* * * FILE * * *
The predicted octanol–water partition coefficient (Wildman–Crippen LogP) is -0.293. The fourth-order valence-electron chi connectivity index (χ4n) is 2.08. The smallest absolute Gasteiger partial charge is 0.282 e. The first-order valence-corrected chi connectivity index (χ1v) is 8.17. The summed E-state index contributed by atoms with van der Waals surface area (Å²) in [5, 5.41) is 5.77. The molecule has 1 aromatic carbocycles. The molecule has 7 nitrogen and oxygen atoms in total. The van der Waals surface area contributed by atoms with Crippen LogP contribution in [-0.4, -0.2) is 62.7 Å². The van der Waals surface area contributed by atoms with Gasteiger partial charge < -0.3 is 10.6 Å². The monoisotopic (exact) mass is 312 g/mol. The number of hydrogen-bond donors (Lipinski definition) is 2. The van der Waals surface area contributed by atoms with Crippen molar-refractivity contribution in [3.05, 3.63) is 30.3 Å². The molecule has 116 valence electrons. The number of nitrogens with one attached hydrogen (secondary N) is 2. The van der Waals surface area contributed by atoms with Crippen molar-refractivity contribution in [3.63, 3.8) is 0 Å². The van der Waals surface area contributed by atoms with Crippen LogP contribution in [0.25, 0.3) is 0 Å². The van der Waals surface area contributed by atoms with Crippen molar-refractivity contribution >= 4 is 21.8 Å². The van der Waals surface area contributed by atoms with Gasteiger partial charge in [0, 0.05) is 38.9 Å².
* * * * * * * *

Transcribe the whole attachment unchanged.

The predicted octanol–water partition coefficient (Wildman–Crippen LogP) is -0.293. The fourth-order valence-electron chi connectivity index (χ4n) is 2.08. The smallest absolute Gasteiger partial charge is 0.282 e. The first-order valence-corrected chi connectivity index (χ1v) is 8.17. The summed E-state index contributed by atoms with van der Waals surface area (Å²) in [5, 5.41) is 5.77. The molecule has 1 aromatic carbocycles. The molecule has 7 nitrogen and oxygen atoms in total. The van der Waals surface area contributed by atoms with Crippen LogP contribution in [-0.4, -0.2) is 62.7 Å². The van der Waals surface area contributed by atoms with Gasteiger partial charge < -0.3 is 10.6 Å². The monoisotopic (exact) mass is 312 g/mol. The number of hydrogen-bond donors (Lipinski definition) is 2. The van der Waals surface area contributed by atoms with Crippen molar-refractivity contribution in [3.05, 3.63) is 30.3 Å². The molecule has 116 valence electrons. The number of nitrogens with one attached hydrogen (secondary N) is 2. The van der Waals surface area contributed by atoms with Crippen molar-refractivity contribution in [3.63, 3.8) is 0 Å². The van der Waals surface area contributed by atoms with Crippen LogP contribution in [0.25, 0.3) is 0 Å². The van der Waals surface area contributed by atoms with Crippen molar-refractivity contribution >= 4 is 21.8 Å². The van der Waals surface area contributed by atoms with Gasteiger partial charge in [0, 0.05) is 38.9 Å².